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Today's Box Office: 'Redemption Road' is a little bumpy

If you saw It at the Little Rock Film Festival, it was under the title "Black, White, and Blues" for whatever reason, the filmmakers decided to change the name to Redemption Road possibly because it was a title that would play better in mainstream theater markets but without changing the content of the film itself, it won't make much difference. 

Vegan diet: Is it right for you?

LITTLE ROCK, Ark. (KTHV) -- You may have heard the news the former President Bill Clinton has switched to a vegan diet. This marks a stark change for the former commander-in-chief, who has been haunted by health problems for years stemming from an unhealthy diet.

But how do you know if going vegan is right for you? How do you even get started?

Nutritionist JoBeth McElhannon joins us on "Today's THV" with recipe ideas and moderate steps, and how to decide if veganism is right for you.

Healthy Difference: Eye whitening procedure

UNDATED (CBS) -- A new procedure promises to whiten your eyes, but is it a good idea?

Adriana van Derhoek used to wear sunglasses during her daily walks along the ocean, not because of the glare, but to hide her red eyes. Now she doesn't have to. She says, "When I wake up in the morning and I see my beautiful eyes, I am so happy."

Van Derhoak had a procedure called iBrite. It brightened her sclera, or the white part of her eye, discolored by age and years of sun damage. Her bloodshot eyes often gave people the wrong impression.

She says, "I hate to face people because when they look at me, they think, I'm drunk, or I was late to bed last night."

Beverly Hills doctor Brian Boxer Wachler is one of two physicians in the world who perform the 30 minute operation.

He says, "We're removing the damaged membrane that has all the discolorations and letting the body regenerate a new membrane that doesn't have all the discolorations."

Battling chronic asthma

LITTLE ROCK, Ark. (KTHV) -- Severe asthma can be a killer.  It's also responsible for one-quarter of all emergency room visits.

But now a new treatment is raising hopes.  It's called bronchial thermoplasty, and it's the first device-based asthma treatment approved by the FDA.

This minimally invasive procedure is already helping asthma sufferers catch their breath.  Using a bronchoscope, the doctor applies thermal energy to the airway wall. That makes the muscle around the airway dysfunctional, decreasing the ability of the airways to constrict, and that reduces the frequency of asthma attacks.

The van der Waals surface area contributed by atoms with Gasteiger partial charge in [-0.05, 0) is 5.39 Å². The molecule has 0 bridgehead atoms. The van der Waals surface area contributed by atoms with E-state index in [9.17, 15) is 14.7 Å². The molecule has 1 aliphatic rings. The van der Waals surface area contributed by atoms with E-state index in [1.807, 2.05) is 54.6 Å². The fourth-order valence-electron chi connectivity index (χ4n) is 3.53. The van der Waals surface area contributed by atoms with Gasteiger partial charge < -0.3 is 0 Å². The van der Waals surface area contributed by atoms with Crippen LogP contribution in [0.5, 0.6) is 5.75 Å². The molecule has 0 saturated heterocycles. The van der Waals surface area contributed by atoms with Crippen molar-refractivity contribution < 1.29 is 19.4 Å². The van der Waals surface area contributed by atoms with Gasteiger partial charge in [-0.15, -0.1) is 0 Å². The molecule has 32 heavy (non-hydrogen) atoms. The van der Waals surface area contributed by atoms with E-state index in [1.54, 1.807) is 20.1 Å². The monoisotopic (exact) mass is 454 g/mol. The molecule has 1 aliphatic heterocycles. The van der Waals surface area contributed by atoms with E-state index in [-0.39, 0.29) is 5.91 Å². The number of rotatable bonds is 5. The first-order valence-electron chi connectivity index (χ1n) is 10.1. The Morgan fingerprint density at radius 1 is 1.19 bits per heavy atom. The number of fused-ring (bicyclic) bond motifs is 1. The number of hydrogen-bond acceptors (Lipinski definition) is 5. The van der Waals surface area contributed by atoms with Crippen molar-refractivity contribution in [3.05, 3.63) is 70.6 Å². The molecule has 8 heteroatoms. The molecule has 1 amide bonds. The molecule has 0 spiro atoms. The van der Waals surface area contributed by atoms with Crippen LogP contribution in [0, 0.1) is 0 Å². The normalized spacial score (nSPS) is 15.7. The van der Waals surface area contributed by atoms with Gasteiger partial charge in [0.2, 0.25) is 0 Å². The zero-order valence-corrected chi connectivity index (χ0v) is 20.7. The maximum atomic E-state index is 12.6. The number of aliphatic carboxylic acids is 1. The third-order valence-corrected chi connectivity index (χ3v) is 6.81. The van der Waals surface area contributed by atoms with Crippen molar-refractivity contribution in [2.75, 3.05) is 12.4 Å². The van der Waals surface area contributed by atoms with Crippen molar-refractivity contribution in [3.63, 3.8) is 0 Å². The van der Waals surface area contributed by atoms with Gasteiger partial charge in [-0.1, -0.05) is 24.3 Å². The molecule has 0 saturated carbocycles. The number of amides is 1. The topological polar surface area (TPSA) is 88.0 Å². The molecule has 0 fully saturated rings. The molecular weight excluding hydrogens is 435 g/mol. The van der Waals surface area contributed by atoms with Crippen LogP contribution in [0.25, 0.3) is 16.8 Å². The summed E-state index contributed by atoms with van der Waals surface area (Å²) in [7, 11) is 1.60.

The breathing tubes have a layer of muscle around them, and it's that layer of muscle that tightens up. 

Patients in the clinical trials experienced a 32 percent reduction in asthma attacks, an 84 percent reduction in emergency room visits and a 73 percent reduction in hospitializations.

Earning high marks with bus safety

JACKSONVILLE, Ark. (KTHV) -- Each school day hundreds of parents put their child's safety in the care of school bus drivers.

Even before a student boards the bus, however, it falls to the parents to ensure their child knows the rules.

Charles W. Blake is Director of Transportation for Pulaski County Special School District. He says that parents play an important role in making sure their children stay safe.

"It's important that our parents know some safety tips that can assist their students in getting to and from the bus stop safely," says Blake.

Ragweed biggest culprit in autumn

LITTLE ROCK, Ark. (KTHV) -- If you find your allergy symptoms are worse from mid-August through September, the primary culprit could be ragweed pollen.

A ragweed plant only lives one season, but it packs a powerful punch. Symptoms of seasonal allergic rhinitis, also called "hay fever," can have a major impact not just on a person's quality of life, but also their ability to function well at school and work.

Community Matters: The new anti-bullying movement

LITTLE ROCK, Ark. (KTHV) -- In 1996, after the tragedy at Columbine, Californian Rick Phillips saw a need to work with young people to help make sure it didn't happen again. He formed Community Matters, and in its 15 years, it has become one of the nation's premier anti-bullying programs.

Phillips was a guest on Today's THV at 6:30, and told us of how his method centers around empowerment. That instead of adults preaching down to kids, the outside in approach, he believes that kids can do it all themselves. After all, they are the ones involved.

The fact that a young person will suppress the fear, and put up with bullies, is reason enough for kids to be their own police. Phillips and his team visit schools and hold workshops for young people. The alpha kids are nominated for these events, and through them, bullying is monitored and stopped in its tracks. His success rate is pretty good, but in the case of this dreaded condition, it takes vigilance.